By Alejandra Lopez-Cuellar
I began my first year as an AmeriCorps VISTA shortly after graduating from college in the Spring of 2016. At the time, and even now, I had no idea what I wanted to do career wise. After some intensive research, I decided to apply to the California State University STEM VISTA program, in the hopes that a year of service would help me figure out where my passion lies.
I was accepted into the program and during the early summer of 2017, I was placed at an university, where I would support a community service program for engineering students. The program was starting its second year and needed capacity-building support. While I was definitely nervous about my position and all the responsibilities that came with it, I was super excited to help the program grow and support it in engaging students in applying their engineering education to helping local communities.
After settling in, it quickly became clear that I would be in for a tough 12 months. Like many new programs, there are bound to be a few glitches here and there, but it seemed like I was often left on my own to fix things that I needed support in. Managing-up also proved to be difficult. While my team had clear goals for the program, it lacked clear steps on how to achieve them as a group. This proved to be more frustrating than I anticipated,and caused me a lot of anxiety, stress and doubt.
I would be lying if I said a VISTA never thinks about quitting. That there doesn’t come a point in our service where we ask ourselves, am I making an impact? Is this even worth it? Most VISTAs never immediately see how their work impacts their organizations or the communities that their organizations focus on. This sometimes makes it difficult for us to pinpoint the results of our capacity building work, and gives us the feeling that we are not doing enough or that our work is not making an impact. And to be honest, if it wasn't for the support of my amazing CSU STEM VISTA cohort, I don't think I would have stuck around to complete my year.
One thing I have learned,is that a VISTA’s time and dedication is only as strong as the community that they’ve built around them. I knew that I could always count on my fellow CSU STEM VISTAs to help me through my times of uncertainty. You’ll always find me saying, “I had a great VISTA program but a difficult host site during my first year”. I had people I could rely on without hesitation and knew that no matter what happened, they would always remain by my side. My VISTA peers became more than just friends - they became family, loving and supporting me in ways that I never thought I would experience from 18 people that I was only scheduled to spend a year with; bonds that I believe will last a lifetime.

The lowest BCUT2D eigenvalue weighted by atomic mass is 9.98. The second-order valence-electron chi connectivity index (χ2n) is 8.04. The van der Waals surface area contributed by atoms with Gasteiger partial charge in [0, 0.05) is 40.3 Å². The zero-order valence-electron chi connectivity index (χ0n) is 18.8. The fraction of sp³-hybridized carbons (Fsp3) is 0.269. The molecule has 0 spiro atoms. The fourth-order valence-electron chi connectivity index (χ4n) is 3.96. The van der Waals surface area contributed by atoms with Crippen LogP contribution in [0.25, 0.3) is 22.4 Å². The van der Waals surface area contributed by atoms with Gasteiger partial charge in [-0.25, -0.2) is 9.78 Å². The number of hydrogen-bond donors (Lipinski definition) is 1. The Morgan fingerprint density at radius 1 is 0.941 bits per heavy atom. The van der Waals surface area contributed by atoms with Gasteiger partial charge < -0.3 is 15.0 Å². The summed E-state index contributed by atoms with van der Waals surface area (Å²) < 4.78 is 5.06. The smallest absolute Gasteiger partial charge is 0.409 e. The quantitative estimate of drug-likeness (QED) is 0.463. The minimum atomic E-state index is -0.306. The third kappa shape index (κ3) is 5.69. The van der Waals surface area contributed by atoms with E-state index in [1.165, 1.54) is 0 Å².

This is one of the main reasons I decided to stay, and make the most of my remaining time. There were moments when I still felt that my work wasn’t making a difference but I pushed those thoughts aside because I knew what I was doing was important. The biggest change I witnessed was the transformation I helped create in the students I supported through my program. Looking at the work they created and how they were able to help folks within their own communities over the year was inspiring. It was my biggest takeaway as a VISTA. I was able to give my students an experience that they may have otherwise not had. And it helped them see how their knowledge and skills could truly make a difference in the lives of other people.
As my first year came to a conclusion in mid-July of 2017, I was (unfortunately) back to where I started … what to do next? It’s also what happens when you’re a Libra (¯\_(?)_/¯). I was not able to narrow down what I wanted to do as a career. I thought I wanted to work in higher education but after my first-year experience as a VISTA, I wasn’t so sure anymore. Slowly but surely, as I began to put the pieces together, I figured out what my next steps should be. And I knew that in order to really buckle down and find the perspective I needed, I had to leave the state I called home, California.
And so within 2 months of completing my first year, I got on a plane to embark on a new journey and began my second year as a VISTA - this time as a VISTA Leader - in New York City for the New York Immigration Coalition (NYIC).
Moving to New York City has been a big transition and while it hasn’t been easy adjusting, I’ve had a wonderful experience since starting at the NYIC and have been able to experience what I missed out on during my first year as a VISTA.
As the NYIC’s VISTA Leader, I’ve been able to see a different perspective of VISTA programming. I get to see the capacity building of 15 VISTAs versus just my own work. I can’t help but brag about my VISTAs and how amazing they are. It’s been a joy watching them grow as individuals and professionals, witnessing the skill and energy that they bring to their host sites, and learning about who they are and what their passionate about. It is incredible seeing how diverse and unique my cohort is.
VISTA has been a one of a kind experience that has allowed me to travel, move across the country, make friends with folks who come from all walks of life, and so much more. I’ve grown wiser from the challenges I faced as a VISTA and get joy from all the wonderful memories I carry from my service. And while I’m not the fondest of New York City weather (because California is life), I can’t wait to see what the remaining months of my service at the NYIC brings.